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WV Group's Aims to Protect Father Custody Rights


West Virginia leaders of a family organization are seeking legislation that they believe will overhaul family law in the state and better protect a father's child custody rights during and after divorce. The West Virginia wing of Men Against Discrimination (MAD) recently released their legislative agenda for 2007, which calls for:

  • Courts beginning West Virginia child custody determinations with a presumption that mothers and fathers have 50-50 custody, unless one parent is clearly and convincingly proven unfit for shared and equal custody;
  • Mandatory consequences for visitation denial and false allegations of domestic violence or child abuse;
  • Open family courts providing information that is part of the public record.

In a Bluefield Daily Telegraph story, local MAD leaders Tim Fittro and Ron Foster accuse the West Virginia court system of promoting a "society of fatherless children."

MAD literature estimates that women receive custody in 83% of divorce proceedings.

The group further says that West Virginia divorce laws and family court systems have created a situation in which parents are pitted against each other and children are treated as prizes.

Local MAD leaders also plan to address West Virginia domestic violence petitions, which they feel may be used as a weapon in child custody cases to block visitation rights. The group would like to see statutory regulations for false domestic violence allegations.

Fittro describes MAD as an organization operating under the principles of "Truth, Justice and Equality in Family Law" in order to protect the "natural, God-given and constitutional rights" to parent one's children with exception to cases of abuse.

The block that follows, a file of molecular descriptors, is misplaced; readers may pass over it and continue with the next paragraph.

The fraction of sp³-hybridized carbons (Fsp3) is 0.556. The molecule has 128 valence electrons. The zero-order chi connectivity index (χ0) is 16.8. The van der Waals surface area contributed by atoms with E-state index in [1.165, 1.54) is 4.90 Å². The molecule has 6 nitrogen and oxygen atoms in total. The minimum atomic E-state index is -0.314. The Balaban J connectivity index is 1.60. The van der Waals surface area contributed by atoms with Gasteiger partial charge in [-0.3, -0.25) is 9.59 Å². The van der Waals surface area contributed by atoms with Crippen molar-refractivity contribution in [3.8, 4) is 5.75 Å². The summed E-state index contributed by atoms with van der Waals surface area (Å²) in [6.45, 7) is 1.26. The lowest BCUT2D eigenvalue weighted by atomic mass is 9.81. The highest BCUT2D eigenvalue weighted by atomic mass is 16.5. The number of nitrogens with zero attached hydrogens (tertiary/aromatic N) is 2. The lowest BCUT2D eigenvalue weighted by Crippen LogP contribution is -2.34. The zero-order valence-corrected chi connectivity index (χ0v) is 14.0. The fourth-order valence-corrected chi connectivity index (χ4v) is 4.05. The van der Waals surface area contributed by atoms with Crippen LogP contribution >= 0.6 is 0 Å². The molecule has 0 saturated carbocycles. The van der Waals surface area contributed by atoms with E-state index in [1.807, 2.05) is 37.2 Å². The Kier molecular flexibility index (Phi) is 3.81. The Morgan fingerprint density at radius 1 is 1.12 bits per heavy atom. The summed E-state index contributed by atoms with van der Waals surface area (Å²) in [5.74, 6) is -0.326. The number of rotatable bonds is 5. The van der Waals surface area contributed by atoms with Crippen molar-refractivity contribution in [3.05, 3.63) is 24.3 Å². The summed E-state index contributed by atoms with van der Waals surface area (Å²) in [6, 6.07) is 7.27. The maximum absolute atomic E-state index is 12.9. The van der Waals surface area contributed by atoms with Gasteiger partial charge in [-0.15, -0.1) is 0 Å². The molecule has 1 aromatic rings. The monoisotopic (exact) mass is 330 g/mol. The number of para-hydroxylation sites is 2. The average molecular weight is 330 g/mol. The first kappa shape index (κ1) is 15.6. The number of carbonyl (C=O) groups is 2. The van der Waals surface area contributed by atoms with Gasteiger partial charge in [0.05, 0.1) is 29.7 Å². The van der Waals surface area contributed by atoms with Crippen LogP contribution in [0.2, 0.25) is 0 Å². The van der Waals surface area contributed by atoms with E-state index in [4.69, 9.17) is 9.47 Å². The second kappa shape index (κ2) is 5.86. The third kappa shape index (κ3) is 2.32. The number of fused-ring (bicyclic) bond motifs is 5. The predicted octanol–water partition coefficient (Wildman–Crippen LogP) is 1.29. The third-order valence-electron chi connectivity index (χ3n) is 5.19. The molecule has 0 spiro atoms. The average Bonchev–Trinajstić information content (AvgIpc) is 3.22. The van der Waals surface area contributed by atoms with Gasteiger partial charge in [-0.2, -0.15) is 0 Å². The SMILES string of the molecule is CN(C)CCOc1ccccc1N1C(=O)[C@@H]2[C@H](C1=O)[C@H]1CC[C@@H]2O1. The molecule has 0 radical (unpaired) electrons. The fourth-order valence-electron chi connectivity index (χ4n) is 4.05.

MAD is composed of not just fathers but also sisters, grandparents, girlfriends, second wives, mothers and children. The group cites statistics that children raised in fatherless homes are more likely to commit suicide, run away, do drugs and commit rape.

MAD's 2007 legislative agenda reveals how child custody is not only often a major source of debate for involved parents and children inside the courtrooms but also a very controversial issue locally and nationally for all types of organizations. Child custody battles can get nasty and involve bitter feelings between spouses, and child custody debates between organizations with different beliefs may be no better.

While championing the rights of the man or woman during an actual child custody case or political debate, it is vital that all sides involved remember that the children's welfare must take precedence over and bitter personal feelings or political leanings.

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